Greenpeace court case seeks to end suppression of anti-nuclear voices in Korea

Press release - 2013-05-01
Seoul, 1 May 2013 – Greenpeace East Asia and Greenpeace International today sought to reverse a decision by Korea's Ministry of Justice (MOJ) during the Lee Myung Bak administration to deny entry to six of the organisations’ staff into the country. At the trial presided over by Seoul Central District Court, the legal counsel representing the plaintiffs argued that the MOJ's decision to deny such entry is a violation of legal principles and an abuse of discretionary powers.

Greenpeace says this denial of entry also illustrates the improper influence of the nuclear industry on Korea's political system, and represents a violation of the right to freedom of expression guaranteed by the Korean constitution.

"At the heart of this case is freedom of expression and democracy in Korea. The Park Gyeun Hye government should move away from the heavy-handed approach by the previous administration on people who oppose nuclear energy. Greenpeace campaigners have been silenced for trying to raise awareness about the tremendous risks nuclear power poses to the Korean people, as shown by the Fukushima nuclear disaster's devastating impact on the people and the environment in Japan," said Pino Lee, Campaigner at Greenpeace East Asia.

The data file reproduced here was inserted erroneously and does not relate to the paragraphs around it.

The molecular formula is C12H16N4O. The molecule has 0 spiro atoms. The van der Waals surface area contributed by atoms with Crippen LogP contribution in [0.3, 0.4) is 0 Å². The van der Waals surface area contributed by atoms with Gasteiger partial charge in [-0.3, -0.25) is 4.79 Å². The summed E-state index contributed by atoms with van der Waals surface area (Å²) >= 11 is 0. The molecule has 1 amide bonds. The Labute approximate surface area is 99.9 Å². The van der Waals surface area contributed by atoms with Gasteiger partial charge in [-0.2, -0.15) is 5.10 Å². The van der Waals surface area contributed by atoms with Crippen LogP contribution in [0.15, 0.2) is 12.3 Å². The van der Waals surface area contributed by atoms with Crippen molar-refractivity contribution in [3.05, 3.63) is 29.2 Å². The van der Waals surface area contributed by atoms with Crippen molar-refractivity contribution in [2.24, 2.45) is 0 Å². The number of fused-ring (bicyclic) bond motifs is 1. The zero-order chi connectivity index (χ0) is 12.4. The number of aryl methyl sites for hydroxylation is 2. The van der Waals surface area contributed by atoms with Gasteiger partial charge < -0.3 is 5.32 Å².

In 2011, Greenpeace East Asia opened an office in Seoul to run its environmental campaigns. Since then, Greenpeace has been raising public awareness that a Fukushima-type disaster could happen in South Korea due to safety issues in the country's nuclear power plants. Greenpeace, along with national environmental movements, has conducted seminars, protests and public awareness campaigns on the dangers of nuclear energy.

Following the Fukushima disaster, and after a series of scandals and malfunctions at the country’s nuclear plants, public opposition against nuclear energy in South Korea has dramatically increased. Last year alone, the country faced malfunctions at 16 nuclear plants.

Millions of Koreans who live within the 30 kilometer radius of nuclear power plants are at risk from a nuclear accident.

Greenpeace is an independent global campaigning organization that acts to change attitudes and behavior, to protect and conserve the environment, and promote peace. Greenpeace does not accept donations from governments or corporations but rely on contributions from individual supporters and foundation grants.